THE COMPLETE DEATHS Theatre Royal Brighton, and touring




You don’t often see Queen Gertrude in Hamlet played by a short bearded Spaniard in a rainbow unitard with flamenco frills. But this is the Brighton Festival marking the quatercentary of Shakespeare’s death launching, jointly with Northampton, the latest frolic from Spymonkey. Beloved from Moby Dick, Oedipussy etc – but lately often turning up separately – the quartet are, triumphantly reunited: chunky Aitor Basauri, looming German Stephan Kreiss, anxious straight-guy Toby Park and the peerless Petra Massey (nobody will rapidly forget her CleoPetra belly-dance with asps as nipple-tassels and worse).



The challenge was to perform the 75 onstage deaths in Shakespeare plays , including the “black ill-favour’d fly” in Titus Andronicus and a number of bafflingly forgettable random nobles in the farther reaches of the lesser History plays (Gough, anyone? Stafford?). So off they go, the four horsemen of the Ridiculypse, armed with rubber axes, chiming cudgels, barmy costumes, rubber noses, horses’ heads, grim puns (“No, Polonius was stabbed in the ARRAS, Aitor!”) innumerable property houseflies on wires tracked by handheld cameras, and some Pythonesque video animation. Plus, of course, property swords with which repeatedly to perform what the Art of Coarse Acting immortally describes as The Royal Shakespeare Company Armpit Death.


Groan? If you want. If your mouth does fall naturally into a grim line, even at a Festival, and you deep pratfalls fit only for prats, stay away. Don’t go spoiling it for the rest of us. But you’d miss an intriguing oddity. Spymonkey are always armed with fearless physicality and pin-sharp comic timing but on this occasion their adaptor and director is Tim Crouch. Who is a considerable Shakespeare man, intriguing subverter in his own shows I, Malvolio and I, Cinna. In other work (remember An Oak Tree, reviewed on this site ) Crouch displays a skewed seriousness about life, death and grief, and a fearless meta-theatrical willingness to mess with the form.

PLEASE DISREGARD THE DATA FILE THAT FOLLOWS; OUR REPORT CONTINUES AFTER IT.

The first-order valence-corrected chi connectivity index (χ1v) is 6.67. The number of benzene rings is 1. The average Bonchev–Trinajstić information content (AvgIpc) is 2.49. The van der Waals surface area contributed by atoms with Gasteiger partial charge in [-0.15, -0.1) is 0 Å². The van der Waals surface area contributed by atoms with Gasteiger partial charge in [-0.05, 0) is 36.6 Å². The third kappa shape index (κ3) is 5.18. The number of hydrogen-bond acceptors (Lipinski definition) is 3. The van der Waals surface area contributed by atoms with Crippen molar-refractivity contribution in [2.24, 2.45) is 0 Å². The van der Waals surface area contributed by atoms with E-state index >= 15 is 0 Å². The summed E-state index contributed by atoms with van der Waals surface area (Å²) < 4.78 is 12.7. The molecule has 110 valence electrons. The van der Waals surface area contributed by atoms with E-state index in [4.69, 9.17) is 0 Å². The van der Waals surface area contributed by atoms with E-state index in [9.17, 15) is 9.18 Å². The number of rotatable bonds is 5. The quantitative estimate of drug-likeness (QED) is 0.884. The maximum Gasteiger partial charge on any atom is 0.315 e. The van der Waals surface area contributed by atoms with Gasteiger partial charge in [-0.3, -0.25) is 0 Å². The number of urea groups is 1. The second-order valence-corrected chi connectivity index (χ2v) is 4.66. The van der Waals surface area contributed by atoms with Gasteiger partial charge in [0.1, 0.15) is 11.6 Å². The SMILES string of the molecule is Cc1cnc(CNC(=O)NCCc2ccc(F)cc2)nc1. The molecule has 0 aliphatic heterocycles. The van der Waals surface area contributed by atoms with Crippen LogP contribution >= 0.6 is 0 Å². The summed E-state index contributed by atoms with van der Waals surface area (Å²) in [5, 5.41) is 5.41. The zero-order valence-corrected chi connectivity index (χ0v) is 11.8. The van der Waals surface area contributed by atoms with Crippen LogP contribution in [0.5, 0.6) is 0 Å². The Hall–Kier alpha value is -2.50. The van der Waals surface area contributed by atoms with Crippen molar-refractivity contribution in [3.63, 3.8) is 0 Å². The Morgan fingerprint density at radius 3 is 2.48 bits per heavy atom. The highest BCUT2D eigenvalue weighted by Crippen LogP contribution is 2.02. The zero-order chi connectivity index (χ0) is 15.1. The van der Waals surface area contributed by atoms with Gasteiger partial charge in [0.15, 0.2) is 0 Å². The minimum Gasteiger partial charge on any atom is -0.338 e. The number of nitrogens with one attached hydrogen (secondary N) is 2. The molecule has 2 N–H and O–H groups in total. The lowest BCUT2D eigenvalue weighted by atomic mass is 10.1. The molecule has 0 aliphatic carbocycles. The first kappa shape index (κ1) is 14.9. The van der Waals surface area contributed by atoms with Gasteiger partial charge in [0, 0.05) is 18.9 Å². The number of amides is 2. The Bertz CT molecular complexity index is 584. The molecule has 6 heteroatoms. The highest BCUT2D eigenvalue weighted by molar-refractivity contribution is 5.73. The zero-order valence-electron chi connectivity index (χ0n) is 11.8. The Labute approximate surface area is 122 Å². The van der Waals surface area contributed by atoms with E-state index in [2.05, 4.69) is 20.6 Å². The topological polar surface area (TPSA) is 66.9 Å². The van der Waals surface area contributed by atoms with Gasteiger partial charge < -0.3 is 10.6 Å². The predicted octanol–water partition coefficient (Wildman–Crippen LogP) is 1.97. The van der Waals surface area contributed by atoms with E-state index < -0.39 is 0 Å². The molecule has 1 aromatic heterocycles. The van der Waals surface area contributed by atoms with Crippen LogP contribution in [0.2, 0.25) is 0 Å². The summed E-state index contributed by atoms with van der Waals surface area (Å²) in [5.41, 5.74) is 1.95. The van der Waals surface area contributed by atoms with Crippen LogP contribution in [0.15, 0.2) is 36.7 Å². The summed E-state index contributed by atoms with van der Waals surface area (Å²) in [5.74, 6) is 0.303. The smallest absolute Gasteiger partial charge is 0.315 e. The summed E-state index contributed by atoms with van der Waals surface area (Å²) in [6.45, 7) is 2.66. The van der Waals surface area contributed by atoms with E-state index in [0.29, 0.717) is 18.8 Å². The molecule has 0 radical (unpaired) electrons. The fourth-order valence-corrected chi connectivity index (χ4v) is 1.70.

His essay in the programme , and one from the Oxford scholar Simon Palfrey, has real seriousness. That gives an enjoyable oddity to the fact that in the opening moments and in interludes, Toby Park’s mock sententiousness – reiterating the need for art to disturb not just amuse – is instantly sent up by the appearance of Basauri in a codpiece, Stephan as a giant fly in a fur tutu (“As flies to wanton boys are we to the gods…”) or Massey wailing a demand to play Ophelia. What saves it from the risk of being annoying is not only the helpless laughs – which are frequent – but Crouch’s disciplined timing.



A massive set-piece, like the mincing machine into which most of the cast of Titus Andronicus are fed to jolly music, will alternate with something quicker, perhaps quieter. There are enough of Shakespeare’s words to give an odd chill, and surreal dark moments like Massey in a hospital gown and drip speaking various death-speeches straight while Park plays “Fear no more the heat o’the sun”.


But during that, there also happens to be an intense fight between the other two, circling the auditorium. Another running gag has Stephan’s passion for Petra; another Basauri’s delusion that he might become an RSC star by learning to stand with feet apart, “point at things, roll your r’s and shout”. Conversely we have a beautiful parody of German expressionist theatre (“We are all kunst”) with slow stylized moves in baggy y-fronts to Park’s haunting clarinet, and red paint getting gradually out of control.


But in reality none of it is out of control: it skips along on tiptoe, with just enough moments of sudden depth to make the sensibility stumble. It knows where it’s going. We, the Spymonkey and Crouch faithful, are happy to tag along.

at Theatre Royal Brighton till Sunday
Then touring through spring,

rating four  4 Meece Rating


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